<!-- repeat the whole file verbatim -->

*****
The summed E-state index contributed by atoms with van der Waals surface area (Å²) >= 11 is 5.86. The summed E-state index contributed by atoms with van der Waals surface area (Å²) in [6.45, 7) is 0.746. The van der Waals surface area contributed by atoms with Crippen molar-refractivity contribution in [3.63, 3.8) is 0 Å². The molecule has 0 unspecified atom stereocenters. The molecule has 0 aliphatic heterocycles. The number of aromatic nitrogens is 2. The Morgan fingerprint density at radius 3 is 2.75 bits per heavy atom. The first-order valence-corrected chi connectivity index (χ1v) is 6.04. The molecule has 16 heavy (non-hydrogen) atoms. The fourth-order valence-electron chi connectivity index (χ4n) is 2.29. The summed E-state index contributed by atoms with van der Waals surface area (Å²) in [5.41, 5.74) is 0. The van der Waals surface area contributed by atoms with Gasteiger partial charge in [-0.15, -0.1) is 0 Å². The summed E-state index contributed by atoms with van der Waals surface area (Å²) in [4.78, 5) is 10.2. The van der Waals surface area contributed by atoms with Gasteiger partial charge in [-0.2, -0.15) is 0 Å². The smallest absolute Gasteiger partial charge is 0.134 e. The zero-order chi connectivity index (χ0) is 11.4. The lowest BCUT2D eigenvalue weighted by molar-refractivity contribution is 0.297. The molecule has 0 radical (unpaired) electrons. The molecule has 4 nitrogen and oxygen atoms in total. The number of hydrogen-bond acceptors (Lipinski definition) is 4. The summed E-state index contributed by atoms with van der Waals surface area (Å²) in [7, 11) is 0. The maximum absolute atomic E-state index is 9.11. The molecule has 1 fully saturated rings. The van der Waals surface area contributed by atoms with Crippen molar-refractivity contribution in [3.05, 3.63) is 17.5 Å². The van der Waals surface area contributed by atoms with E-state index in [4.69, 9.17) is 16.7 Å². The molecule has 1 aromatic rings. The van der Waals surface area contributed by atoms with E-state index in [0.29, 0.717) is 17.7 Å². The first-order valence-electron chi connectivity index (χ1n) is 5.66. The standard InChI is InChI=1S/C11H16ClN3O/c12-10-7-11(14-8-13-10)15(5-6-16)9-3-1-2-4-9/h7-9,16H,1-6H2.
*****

The summed E-state index contributed by atoms with van der Waals surface area (Å²) >= 11 is 5.86. The summed E-state index contributed by atoms with van der Waals surface area (Å²) in [6.45, 7) is 0.746. The van der Waals surface area contributed by atoms with Crippen molar-refractivity contribution in [3.63, 3.8) is 0 Å². The molecule has 0 unspecified atom stereocenters. The molecule has 0 aliphatic heterocycles. The number of aromatic nitrogens is 2. The Morgan fingerprint density at radius 3 is 2.75 bits per heavy atom. The first-order valence-corrected chi connectivity index (χ1v) is 6.04. The molecule has 16 heavy (non-hydrogen) atoms. The fourth-order valence-electron chi connectivity index (χ4n) is 2.29. The summed E-state index contributed by atoms with van der Waals surface area (Å²) in [5.41, 5.74) is 0. The van der Waals surface area contributed by atoms with Gasteiger partial charge in [-0.15, -0.1) is 0 Å². The summed E-state index contributed by atoms with van der Waals surface area (Å²) in [4.78, 5) is 10.2. The van der Waals surface area contributed by atoms with Gasteiger partial charge in [-0.2, -0.15) is 0 Å². The smallest absolute Gasteiger partial charge is 0.134 e. The zero-order chi connectivity index (χ0) is 11.4. The lowest BCUT2D eigenvalue weighted by molar-refractivity contribution is 0.297. The molecule has 0 radical (unpaired) electrons. The molecule has 4 nitrogen and oxygen atoms in total. The number of hydrogen-bond acceptors (Lipinski definition) is 4. The summed E-state index contributed by atoms with van der Waals surface area (Å²) in [7, 11) is 0. The maximum absolute atomic E-state index is 9.11. The molecule has 1 fully saturated rings. The van der Waals surface area contributed by atoms with Crippen molar-refractivity contribution in [3.05, 3.63) is 17.5 Å². The van der Waals surface area contributed by atoms with E-state index in [4.69, 9.17) is 16.7 Å². The molecule has 1 aromatic rings. The van der Waals surface area contributed by atoms with E-state index in [0.29, 0.717) is 17.7 Å². The first-order valence-electron chi connectivity index (χ1n) is 5.66. The standard InChI is InChI=1S/C11H16ClN3O/c12-10-7-11(14-8-13-10)15(5-6-16)9-3-1-2-4-9/h7-9,16H,1-6H2.